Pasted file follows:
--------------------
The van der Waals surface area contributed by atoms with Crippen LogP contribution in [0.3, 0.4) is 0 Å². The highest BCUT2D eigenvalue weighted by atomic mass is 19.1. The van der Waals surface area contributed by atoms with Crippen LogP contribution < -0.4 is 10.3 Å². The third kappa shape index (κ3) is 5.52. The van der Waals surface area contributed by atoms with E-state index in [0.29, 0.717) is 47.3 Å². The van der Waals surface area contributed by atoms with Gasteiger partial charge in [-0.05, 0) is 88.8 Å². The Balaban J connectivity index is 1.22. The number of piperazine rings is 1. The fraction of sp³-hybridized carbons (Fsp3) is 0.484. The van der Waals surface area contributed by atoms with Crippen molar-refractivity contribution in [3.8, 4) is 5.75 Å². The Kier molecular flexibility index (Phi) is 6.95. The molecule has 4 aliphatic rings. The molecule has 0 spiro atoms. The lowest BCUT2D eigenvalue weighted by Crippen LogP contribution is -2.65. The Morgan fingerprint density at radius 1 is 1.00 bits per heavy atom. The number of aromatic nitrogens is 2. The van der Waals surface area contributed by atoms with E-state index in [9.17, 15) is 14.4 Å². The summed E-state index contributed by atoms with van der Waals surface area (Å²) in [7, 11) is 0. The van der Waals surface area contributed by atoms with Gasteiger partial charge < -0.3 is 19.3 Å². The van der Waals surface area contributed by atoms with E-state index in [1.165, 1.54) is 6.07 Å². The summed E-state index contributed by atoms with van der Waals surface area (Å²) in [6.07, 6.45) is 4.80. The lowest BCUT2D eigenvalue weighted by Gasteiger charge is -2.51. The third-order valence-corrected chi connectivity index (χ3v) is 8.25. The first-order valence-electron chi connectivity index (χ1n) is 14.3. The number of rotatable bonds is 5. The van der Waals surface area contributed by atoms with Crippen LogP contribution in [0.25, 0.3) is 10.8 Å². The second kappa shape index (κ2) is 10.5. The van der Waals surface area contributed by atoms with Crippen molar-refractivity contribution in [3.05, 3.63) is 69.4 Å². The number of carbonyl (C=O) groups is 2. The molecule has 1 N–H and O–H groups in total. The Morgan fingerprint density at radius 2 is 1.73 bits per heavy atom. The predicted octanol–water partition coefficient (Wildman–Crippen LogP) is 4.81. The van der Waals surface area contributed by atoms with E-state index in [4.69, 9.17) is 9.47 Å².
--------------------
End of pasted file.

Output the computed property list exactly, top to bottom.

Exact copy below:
The van der Waals surface area contributed by atoms with Crippen LogP contribution in [0.3, 0.4) is 0 Å². The highest BCUT2D eigenvalue weighted by atomic mass is 19.1. The van der Waals surface area contributed by atoms with Crippen LogP contribution < -0.4 is 10.3 Å². The third kappa shape index (κ3) is 5.52. The van der Waals surface area contributed by atoms with E-state index in [0.29, 0.717) is 47.3 Å². The van der Waals surface area contributed by atoms with Gasteiger partial charge in [-0.05, 0) is 88.8 Å². The Balaban J connectivity index is 1.22. The number of piperazine rings is 1. The fraction of sp³-hybridized carbons (Fsp3) is 0.484. The van der Waals surface area contributed by atoms with Crippen molar-refractivity contribution in [3.8, 4) is 5.75 Å². The Kier molecular flexibility index (Phi) is 6.95. The molecule has 4 aliphatic rings. The molecule has 0 spiro atoms. The lowest BCUT2D eigenvalue weighted by Crippen LogP contribution is -2.65. The Morgan fingerprint density at radius 1 is 1.00 bits per heavy atom. The number of aromatic nitrogens is 2. The van der Waals surface area contributed by atoms with E-state index in [9.17, 15) is 14.4 Å². The summed E-state index contributed by atoms with van der Waals surface area (Å²) in [7, 11) is 0. The van der Waals surface area contributed by atoms with Gasteiger partial charge < -0.3 is 19.3 Å². The van der Waals surface area contributed by atoms with E-state index in [1.165, 1.54) is 6.07 Å². The summed E-state index contributed by atoms with van der Waals surface area (Å²) in [6.07, 6.45) is 4.80. The lowest BCUT2D eigenvalue weighted by Gasteiger charge is -2.51. The third-order valence-corrected chi connectivity index (χ3v) is 8.25. The first-order valence-electron chi connectivity index (χ1n) is 14.3. The number of rotatable bonds is 5. The van der Waals surface area contributed by atoms with Crippen LogP contribution in [0.25, 0.3) is 10.8 Å². The second kappa shape index (κ2) is 10.5. The van der Waals surface area contributed by atoms with Crippen molar-refractivity contribution in [3.05, 3.63) is 69.4 Å². The number of carbonyl (C=O) groups is 2. The molecule has 1 N–H and O–H groups in total. The Morgan fingerprint density at radius 2 is 1.73 bits per heavy atom. The predicted octanol–water partition coefficient (Wildman–Crippen LogP) is 4.81. The van der Waals surface area contributed by atoms with E-state index in [4.69, 9.17) is 9.47 Å².